Cooking and eating whole fish is revered all around the world… except here. Americans are taught to fear bones and favor fish that looks and tastes like chicken. No reminders of what we’re actually eating, no scales or fins, and definitely no eyeballs on our plates. Because of this, we’re missing out on some of the best fish on the planet. Whole fish recipes utilize fish that are smaller, more sustainable, and often less expensive. When cooked whole, the bones and skin retain heat and the fish is infused with moisture. It has a sweet taste and pillowy texture you won’t experience in a fish fillet. (As you can see, key deer like whole fish recipes, too. I was supposed to be guarding it. Sorry, Mom.)
My favorite hails from Indonesia by way of my stepdad, Mark. He’s been traveling to Bali for decades, returning with sauces and cooking methods that have been woven into our family favorites. Ikan bakar is a classic Indonesian fish recipe that translates to “burned fish” or, Mark says more literally “cremated fish.” It’s fish marinated in kecap manis (pronounced ketchup mah-nees), a sweet soy sauce made with palm sugar, then grilled over a very hot fire until the outside is charred. I might have been squeamish about eating this the first time I tried it. Ikan bakar, cremated fish? But that disappeared with my first bite. The crackly skin is like potato chips. The fillets inside are so soft. Each bite is infused with the aromatic marinade. Now I say it dreamily, ikan bakar…To serve and eat, gently slice just below the top fin and remove it along with any bones. Slice around the rest of the top fillet and gently lift it away from the backbone using a spatula. Now take the tail and lift it to remove the whole backbone in one piece, revealing the bottom fillet. Don’t flip the fish over, that’s bad luck and is said to make your boat capsize.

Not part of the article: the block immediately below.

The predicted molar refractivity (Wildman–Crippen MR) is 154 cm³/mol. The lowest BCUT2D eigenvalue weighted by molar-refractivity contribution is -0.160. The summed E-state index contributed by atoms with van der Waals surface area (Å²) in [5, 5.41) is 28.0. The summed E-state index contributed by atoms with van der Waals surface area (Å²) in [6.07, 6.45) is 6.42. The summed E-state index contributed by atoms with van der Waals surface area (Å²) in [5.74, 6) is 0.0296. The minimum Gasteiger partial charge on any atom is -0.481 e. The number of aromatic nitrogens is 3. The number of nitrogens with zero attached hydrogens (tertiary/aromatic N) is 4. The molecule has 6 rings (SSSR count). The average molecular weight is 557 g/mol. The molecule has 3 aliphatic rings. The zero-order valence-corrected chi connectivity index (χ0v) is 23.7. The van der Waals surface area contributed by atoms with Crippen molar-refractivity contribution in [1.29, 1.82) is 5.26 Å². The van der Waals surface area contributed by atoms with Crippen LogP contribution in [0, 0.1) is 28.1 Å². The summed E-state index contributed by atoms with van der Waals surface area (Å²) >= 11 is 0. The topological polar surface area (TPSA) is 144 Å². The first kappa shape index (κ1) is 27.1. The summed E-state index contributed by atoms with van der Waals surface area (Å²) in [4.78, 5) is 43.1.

- 3 whole yellowtail snapper (about 1.25 pounds each), gutted and scaled
- 1 1/2 cups kecap manis or other sweet soy sauce
- 1 1/2 cups grapeseed oil
- 1 large Vidalia onion, diced
- 3 hot chile peppers, sliced
- 2 tablespoons minced ginger
- 1 tablespoon minced garlic
- 3 kaffir lime leaves, stems removed, sliced
- additional grapeseed oil for the grill
- garnish with sliced green onions or fresh herbs, if desired
- Rinse the fish and pat them dry. Place them in a large shallow pan or a 2-gallon ziplock bag.
- Combine the kecap manis, grapeseed oil, onion, peppers, ginger, garlic, and kaffir lime in a large bowl. Pour over the fish. Make sure plenty of the marinade goes inside the cavities of the fish.
- Refrigerate it for about 30 minutes.
- Prepare a charcoal grill with a hot fire and make sure the grates are scraped clean.
- Pour grapeseed oil into a small bowl. Fold a paper towel into a 2-inch square. Using tongs, dip the paper towel into the grapeseed oil and wipe over the grill grates. Repeat this 3-4 times to season the grill.
- Place the fish on the grill and cook for 4 minutes. Once the edges start to get charred, use a spatula to gently lift underneath the fish. If the fish will not lift off of the grates easily, it's not ready to flip. I like using two spatulas to flip it, one to slide underneath the fish, and the other to guide it over. Grill on the other side for 4 minutes. Once the edges are completely charred and you can easily slip a skewer through the thickest part of the body, the fish is done.
- Garnish with green onions or herbs. Serve with rice, kecap manis, and sambal.